I’m trying something new in my exam grading process. I’ve been wondering for a while what sorts of comments to write on student solutions(1). My goals:
- Convey to student what level of mastery their solution has demonstrated about the assorted topics
- Convey to the student where any mistakes or errors were made
- Avoid spending hours upon hours grading exams and/or leaving lengthy comments
- Show positive & supportive sentiment
Recently, I’ve been writing questions instead of comments on exams. Some examples:
- Rather than writing, “You forgot to use the quotient rule here” I’ll write instead, “How do we differentiate a quotient?”
- Rather than correcting an antiderivative miscalculation, I’ll write instead, “Is the derivative of your answer equivalent to the integrand?”
- Rather than fixing an arithmetical error, I’ll write instead, “Are you sure this should be 81?”
- Rather than writing, “Your formula is wrong,” I’ll write instead, “What happens if we plug in x=4 on both sides?”
What I Wonder: I don’t know if what I’m trying is a good idea, a bad idea, or just totally crazy. When grading exams, I wonder (1) how to communicate mathematical corrections to a student and (2) how to be supportive of the emotions surrounding test-taking. I had a number of conversations this week with mathematicians about times they had really miserable experiences with feedback they got from their own math professors “back in the day.”
[It’s also interesting to me that we all seem to have stories of the form “The time my math professor made me cry was…”]
I really do not want to make any of my students cry about a calculus exam. I really do want to say helpful, supportive, thought-creating comments that help them move forward mathematically. I am trying to figure out how to balance both of these things. How do I say, “Your solution is wrong, but I really believe in you & your ability to mastery this material! Keep trying!”
Footnote (1): I’m completely ignoring what I know about the feedback & learning cycle. In particular, I am taking huge latitude here and ignoring the fact I know the research says I should be doing more formative assessment and less summative assessment. I’m also ignoring that I’m probably not going to be successful at my current quest because research has shown that regardless of what comments we give students, if we give them a grade at the same time, they tend to ignore the comments anyway. In fact, I’m going to ignore this so loudly, I won’t even track down the links to the ed journal articles I’ve read about this very thing.
Postscript. I went and hunted down some links to stuff I know about feedback. It all started when I asked something on Twitter:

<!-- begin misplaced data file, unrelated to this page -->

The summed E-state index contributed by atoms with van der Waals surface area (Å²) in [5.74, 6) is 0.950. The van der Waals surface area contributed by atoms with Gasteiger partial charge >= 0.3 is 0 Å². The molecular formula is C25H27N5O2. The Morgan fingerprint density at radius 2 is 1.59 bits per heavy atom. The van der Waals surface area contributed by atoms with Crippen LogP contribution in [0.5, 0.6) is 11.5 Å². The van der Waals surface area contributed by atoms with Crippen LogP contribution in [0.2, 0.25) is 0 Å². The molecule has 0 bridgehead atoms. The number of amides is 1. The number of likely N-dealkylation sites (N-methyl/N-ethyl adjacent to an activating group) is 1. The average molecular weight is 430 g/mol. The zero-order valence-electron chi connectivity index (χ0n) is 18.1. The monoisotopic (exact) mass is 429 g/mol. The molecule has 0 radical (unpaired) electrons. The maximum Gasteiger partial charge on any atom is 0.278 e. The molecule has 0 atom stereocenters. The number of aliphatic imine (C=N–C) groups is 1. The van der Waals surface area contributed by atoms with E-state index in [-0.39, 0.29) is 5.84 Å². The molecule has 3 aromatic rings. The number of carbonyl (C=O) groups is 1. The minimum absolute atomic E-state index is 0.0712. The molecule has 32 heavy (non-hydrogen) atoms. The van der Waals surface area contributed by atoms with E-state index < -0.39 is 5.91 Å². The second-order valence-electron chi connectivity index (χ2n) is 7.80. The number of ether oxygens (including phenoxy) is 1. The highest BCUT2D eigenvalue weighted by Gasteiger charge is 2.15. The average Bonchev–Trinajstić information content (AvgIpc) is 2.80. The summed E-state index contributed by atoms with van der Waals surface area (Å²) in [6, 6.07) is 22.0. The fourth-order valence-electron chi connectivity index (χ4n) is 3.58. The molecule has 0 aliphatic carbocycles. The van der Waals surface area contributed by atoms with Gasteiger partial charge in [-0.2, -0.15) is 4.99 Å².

I struggle with how much to write as #feedback on exams. Is it less =more in this case, or is it more=more? #MToBS #calculus
— Kate Owens (@katemath) September 2, 2014
Some stuff I learned:
5 research based tips for providing students meaningful feedback: #edchat #unionrxi pic.twitter.com/qaJQnGvRg2
— Dr. Justin Tarte (@justintarte) September 3, 2014
and also, http://blog.mathed.net/2011/08/rysk-butlers-effects-on-intrinsic.html has a summary of Butler’s Effects on Intrinsic Motivation and Performance (1986) and Task-Involving and Ego-Involving Properties of Evaluation (1987).
Have you had any feedback yet?
My basic thought is that it is going to be a net positive: I think that a small handful of students will complain on your evaluations (“Her comments were very unhelpful”), whereas most students will appreciate it (although they won’t know that they appreciate it, and you probably won’t hear from them).
Keep us posted!
Hi Bret. My students haven’t given me a lot of info on what they think about this. I certainly like it more, since I prefer if I engage them in a conversation rather than just giving them direct “this is what you did wrong, this is how the problem is solved correctly” info. It’s my goal during these conversations to let them know that (1) trying & failing is a great first step toward success, (2) I believe that they can succeed, and (3) the self-reflection on what went wrong is better than someone just telling them their mistake.
I also (hope?) come across as being more supportive when I’m talking with a student face-to-face, compared to when I’m writing a lengthy note in red ink on an exam page.
But maybe they all really, really hate it and just are too scared to voice this opinion. 🙂 –hard to know.
(1) trying & failing is a great first step toward success
(2) I believe that they can succeed
(3) the self-reflection on what went wrong is better than someone just telling them their mistake.
These three are great. I must remember them.